Production of Potentially Relevant ESI: Seek Agreement Regarding a “Reasonably Usable” Format
Production of potentially relevant electronically stored information (or ESI) – whether in the context of litigation, subpoena response, or investigation – normally occurs at the “right side” of the Electronic Discovery Reference Model (or EDRM). This makes sense, as one cannot produce ESI until potentially relevant records have been identified, preserved, and collected, or until they have been processed for review and analysis.
Even though the actual production of ESI is one of the final steps in the EDRM process, the planning for and agreements concerning production should be among the very first tasks undertaken by counsel near the beginning of each matter. In fact, a negotiated “Agreements” or “Protocols” block – one that would reference the details of how ESI will be produced in a given matter – could easily be added as a “left hand side” consideration of the EDRM.
As 2017 comes to a close, I’ve provided thoughts concerning the major steps in the EDRM, including the identification, preservation, collection, and review of ESI. When it comes to the production of ESI, consider the following.
- Rule 26(f) of the Federal Rules of Civil Procedure (and many state court analogs) require parties to meet and confer about a range of pretrial and especially discovery issues. In particular, Rule 26(f)(3)(C) requires parties to discuss “any issues about disclosure, discovery, or preservation of [ESI], including the form or forms in which it should be produced.” As required by the rule, come to such meet and confer sessions prepared to discuss in detail how your client intends to produce the ESI it reviews. In fact, it’s often wise to come to such sessions with a draft, written ESI protocol that can be shared with opposing counsel and that addresses (among other things) the format and other considerations for the production of ESI.
- In preparing for your Rule 26(f) meet and confer session – and certainly before drafting your ESI protocol – don’t forget to speak in some detail with your client and your client’s IT department about the nature and accessibility of the ESI to be produced. The last thing any attorney wants to do is to make representations or promises concerning the production of ESI that can’t be reasonably achieved.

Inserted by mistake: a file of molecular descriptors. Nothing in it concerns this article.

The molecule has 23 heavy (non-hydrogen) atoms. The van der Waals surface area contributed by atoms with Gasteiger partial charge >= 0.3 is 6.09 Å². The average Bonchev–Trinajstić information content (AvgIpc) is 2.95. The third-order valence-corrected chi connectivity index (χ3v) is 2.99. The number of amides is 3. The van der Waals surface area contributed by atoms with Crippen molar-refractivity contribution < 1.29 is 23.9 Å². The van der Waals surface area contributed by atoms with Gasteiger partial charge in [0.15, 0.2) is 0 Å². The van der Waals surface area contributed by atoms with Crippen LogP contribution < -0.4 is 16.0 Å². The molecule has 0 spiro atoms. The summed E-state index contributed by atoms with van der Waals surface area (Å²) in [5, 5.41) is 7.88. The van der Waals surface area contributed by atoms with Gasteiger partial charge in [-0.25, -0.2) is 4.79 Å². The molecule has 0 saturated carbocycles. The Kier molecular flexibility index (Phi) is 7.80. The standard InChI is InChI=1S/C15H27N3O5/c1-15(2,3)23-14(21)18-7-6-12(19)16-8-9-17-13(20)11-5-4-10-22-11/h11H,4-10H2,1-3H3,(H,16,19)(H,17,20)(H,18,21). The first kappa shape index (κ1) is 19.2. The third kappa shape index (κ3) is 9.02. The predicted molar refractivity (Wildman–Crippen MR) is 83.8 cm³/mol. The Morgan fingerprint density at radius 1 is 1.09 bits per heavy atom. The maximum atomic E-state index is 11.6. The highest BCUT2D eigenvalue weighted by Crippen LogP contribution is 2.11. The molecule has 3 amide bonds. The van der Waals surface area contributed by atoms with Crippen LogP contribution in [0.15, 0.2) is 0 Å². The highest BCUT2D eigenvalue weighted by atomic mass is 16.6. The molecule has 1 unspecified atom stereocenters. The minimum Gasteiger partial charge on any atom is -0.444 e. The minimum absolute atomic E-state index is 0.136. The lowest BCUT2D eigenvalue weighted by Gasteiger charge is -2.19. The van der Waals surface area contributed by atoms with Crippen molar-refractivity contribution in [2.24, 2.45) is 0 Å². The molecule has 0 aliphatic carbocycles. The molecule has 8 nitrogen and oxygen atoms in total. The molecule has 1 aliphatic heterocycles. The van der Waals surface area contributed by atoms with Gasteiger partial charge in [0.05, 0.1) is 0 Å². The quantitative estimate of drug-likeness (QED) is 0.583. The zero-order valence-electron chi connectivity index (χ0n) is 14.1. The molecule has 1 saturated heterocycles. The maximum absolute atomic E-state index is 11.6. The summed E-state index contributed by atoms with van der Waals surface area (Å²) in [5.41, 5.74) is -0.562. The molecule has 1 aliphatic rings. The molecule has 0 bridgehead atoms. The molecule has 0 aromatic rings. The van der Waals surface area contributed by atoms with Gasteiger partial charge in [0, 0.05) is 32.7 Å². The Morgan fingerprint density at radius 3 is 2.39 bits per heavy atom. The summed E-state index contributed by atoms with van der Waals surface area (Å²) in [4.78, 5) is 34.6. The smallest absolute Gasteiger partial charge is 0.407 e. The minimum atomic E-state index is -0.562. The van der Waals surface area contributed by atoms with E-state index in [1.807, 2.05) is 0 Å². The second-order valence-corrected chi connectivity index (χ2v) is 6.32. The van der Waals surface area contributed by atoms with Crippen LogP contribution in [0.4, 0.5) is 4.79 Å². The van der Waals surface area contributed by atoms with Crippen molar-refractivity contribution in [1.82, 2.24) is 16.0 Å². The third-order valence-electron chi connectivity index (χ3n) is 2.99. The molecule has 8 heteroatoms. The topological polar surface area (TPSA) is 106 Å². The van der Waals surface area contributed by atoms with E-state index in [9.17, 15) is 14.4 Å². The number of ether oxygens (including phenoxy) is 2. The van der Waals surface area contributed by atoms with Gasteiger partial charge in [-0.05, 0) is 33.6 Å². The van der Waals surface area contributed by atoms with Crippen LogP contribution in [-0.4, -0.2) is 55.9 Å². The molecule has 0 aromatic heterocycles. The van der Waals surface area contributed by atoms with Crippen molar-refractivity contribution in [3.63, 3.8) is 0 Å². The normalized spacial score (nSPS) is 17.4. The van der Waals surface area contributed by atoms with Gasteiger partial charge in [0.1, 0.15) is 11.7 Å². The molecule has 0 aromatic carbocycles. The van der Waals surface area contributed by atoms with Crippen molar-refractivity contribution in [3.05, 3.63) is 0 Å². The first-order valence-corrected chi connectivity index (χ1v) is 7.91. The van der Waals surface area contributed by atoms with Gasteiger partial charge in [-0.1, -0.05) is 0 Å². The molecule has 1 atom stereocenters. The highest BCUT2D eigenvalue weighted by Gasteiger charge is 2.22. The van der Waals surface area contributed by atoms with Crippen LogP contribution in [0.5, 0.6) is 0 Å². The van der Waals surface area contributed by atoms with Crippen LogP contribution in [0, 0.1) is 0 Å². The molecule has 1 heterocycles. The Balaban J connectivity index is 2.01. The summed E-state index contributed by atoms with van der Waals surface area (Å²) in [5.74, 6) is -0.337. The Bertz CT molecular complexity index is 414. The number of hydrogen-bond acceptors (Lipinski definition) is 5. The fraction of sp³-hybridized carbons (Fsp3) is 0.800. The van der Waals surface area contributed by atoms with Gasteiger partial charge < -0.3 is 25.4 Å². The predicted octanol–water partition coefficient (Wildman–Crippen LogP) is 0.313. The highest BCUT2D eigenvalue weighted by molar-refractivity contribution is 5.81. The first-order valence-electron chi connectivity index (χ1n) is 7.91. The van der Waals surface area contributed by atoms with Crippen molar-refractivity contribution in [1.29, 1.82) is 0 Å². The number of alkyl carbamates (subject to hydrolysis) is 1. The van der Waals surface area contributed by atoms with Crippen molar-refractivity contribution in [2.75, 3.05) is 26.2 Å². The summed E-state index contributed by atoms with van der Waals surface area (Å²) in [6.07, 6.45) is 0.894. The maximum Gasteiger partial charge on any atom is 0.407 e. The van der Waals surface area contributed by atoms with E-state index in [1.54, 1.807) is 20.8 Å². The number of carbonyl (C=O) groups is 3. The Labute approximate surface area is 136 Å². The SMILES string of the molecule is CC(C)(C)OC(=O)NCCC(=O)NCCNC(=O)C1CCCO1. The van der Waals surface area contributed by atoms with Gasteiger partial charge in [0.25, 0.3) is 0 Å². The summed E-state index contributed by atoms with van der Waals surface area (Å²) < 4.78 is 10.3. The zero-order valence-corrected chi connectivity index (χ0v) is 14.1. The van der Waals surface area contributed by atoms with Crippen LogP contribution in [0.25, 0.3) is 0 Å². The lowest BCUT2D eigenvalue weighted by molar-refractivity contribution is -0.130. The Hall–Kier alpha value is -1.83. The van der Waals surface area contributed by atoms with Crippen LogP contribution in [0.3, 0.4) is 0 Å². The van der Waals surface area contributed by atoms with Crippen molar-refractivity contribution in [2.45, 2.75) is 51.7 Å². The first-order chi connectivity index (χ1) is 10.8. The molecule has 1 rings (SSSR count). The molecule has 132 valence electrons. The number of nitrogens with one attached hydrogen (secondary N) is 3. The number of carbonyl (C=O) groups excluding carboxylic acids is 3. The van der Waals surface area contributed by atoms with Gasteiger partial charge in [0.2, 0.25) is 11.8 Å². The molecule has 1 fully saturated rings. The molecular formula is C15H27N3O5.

- In most cases, it’s best to agree on a reasonably usable production format that includes static TIFF images, a load file that contains negotiated metadata for such images, and the extracted text for such images (to facilitate searching). Reserve native productions for certain limited file types (such as spreadsheets that often don’t reduce to static images well) or those cases where the authenticity of certain records may be in dispute. Static images that can be labeled with a unique production number and a confidentiality ledger, as agreed by the parties, will be much easier to use for depositions, motion practice, and hearing or trial exhibits.
The eDiscovery consulting practice at Level 2 Legal welcomes the opportunity to advise attorneys, paraprofessionals, technologists, and their clients concerning all aspects of litigation readiness and the EDRM, especially including the production of ESI and other materials. Click below to learn more.
Chris Schultz serves as Executive Vice President and General Counsel of Level 2 Legal Solutions. In addition to serving as the chief legal officer, Chris helps coordinate all aspects of the company’s managed review and corporate compliance projects. He also leads engagement teams assisting clients with a full range of electronic discovery and litigation readiness projects. In addition, Chris is available to provide clients with expert testimony and special discovery master services. A dynamic speaker with more than five years of college-level teaching experience, Chris is a frequent presenter of continuing legal education and other seminars concerning eDiscovery.